Moon model by James Nasmyth
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|Model of a portion of the moon|
Models of portions of the moon's surface were made by James Nasmyth to provide illustrations for his book entitled 'The Moon considered as a Planet, a World and a Satellite', written with John Carpenter and published in 1874.
How it works
The plaster models of the moon's surface were illuminated by sunlight and photographed to provide the book's illustrations. Nasmyth considered that these gave more faithful representations of the moon's surface than could at that time be obtained by photography through a telescope. At the time, photography was not sufficiently advanced to adapt to astrophotography. Thus James Nasmyth and John Carpenter used their combined drawings of the lunar surface to laboriously create large-scale plaster models of various areas of the lunar surface. They then took photographs of the models, created stunning panoramas for the time. Unfortunately, though they did a magnificent work and appear to have the altitude of the mountains correct, the slope grades were wildly inaccurate. They also used an expensive printing technique no longer used, called woodburytypes <http://en.wikipedia.org/wiki/Woodburytype> to represent the pictures accurately.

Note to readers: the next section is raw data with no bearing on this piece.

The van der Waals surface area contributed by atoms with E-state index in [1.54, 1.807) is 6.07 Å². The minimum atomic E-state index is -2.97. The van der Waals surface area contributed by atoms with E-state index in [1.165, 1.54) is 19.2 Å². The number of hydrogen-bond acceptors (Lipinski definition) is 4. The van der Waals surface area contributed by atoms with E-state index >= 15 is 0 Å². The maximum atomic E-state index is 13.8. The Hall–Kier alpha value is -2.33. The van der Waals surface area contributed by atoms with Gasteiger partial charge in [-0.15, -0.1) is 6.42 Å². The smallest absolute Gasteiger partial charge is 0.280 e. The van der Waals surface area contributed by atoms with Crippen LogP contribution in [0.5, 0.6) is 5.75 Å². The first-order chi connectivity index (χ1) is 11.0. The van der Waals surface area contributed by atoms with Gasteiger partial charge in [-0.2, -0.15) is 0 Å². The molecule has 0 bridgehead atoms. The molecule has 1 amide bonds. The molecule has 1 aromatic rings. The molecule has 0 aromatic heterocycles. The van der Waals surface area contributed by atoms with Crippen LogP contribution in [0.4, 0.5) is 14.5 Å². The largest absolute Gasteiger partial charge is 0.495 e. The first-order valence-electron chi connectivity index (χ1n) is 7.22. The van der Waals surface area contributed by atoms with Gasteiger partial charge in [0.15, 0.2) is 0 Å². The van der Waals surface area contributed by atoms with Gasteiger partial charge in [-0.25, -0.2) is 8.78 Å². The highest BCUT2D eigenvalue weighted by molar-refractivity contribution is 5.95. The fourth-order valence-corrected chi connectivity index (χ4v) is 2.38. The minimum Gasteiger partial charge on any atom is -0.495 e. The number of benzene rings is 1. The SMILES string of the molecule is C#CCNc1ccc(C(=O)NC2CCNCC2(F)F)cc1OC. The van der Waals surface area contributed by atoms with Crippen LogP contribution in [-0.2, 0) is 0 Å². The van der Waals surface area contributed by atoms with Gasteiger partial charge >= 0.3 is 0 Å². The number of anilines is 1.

In the Science Museum's Records
Inv. No: 1899-60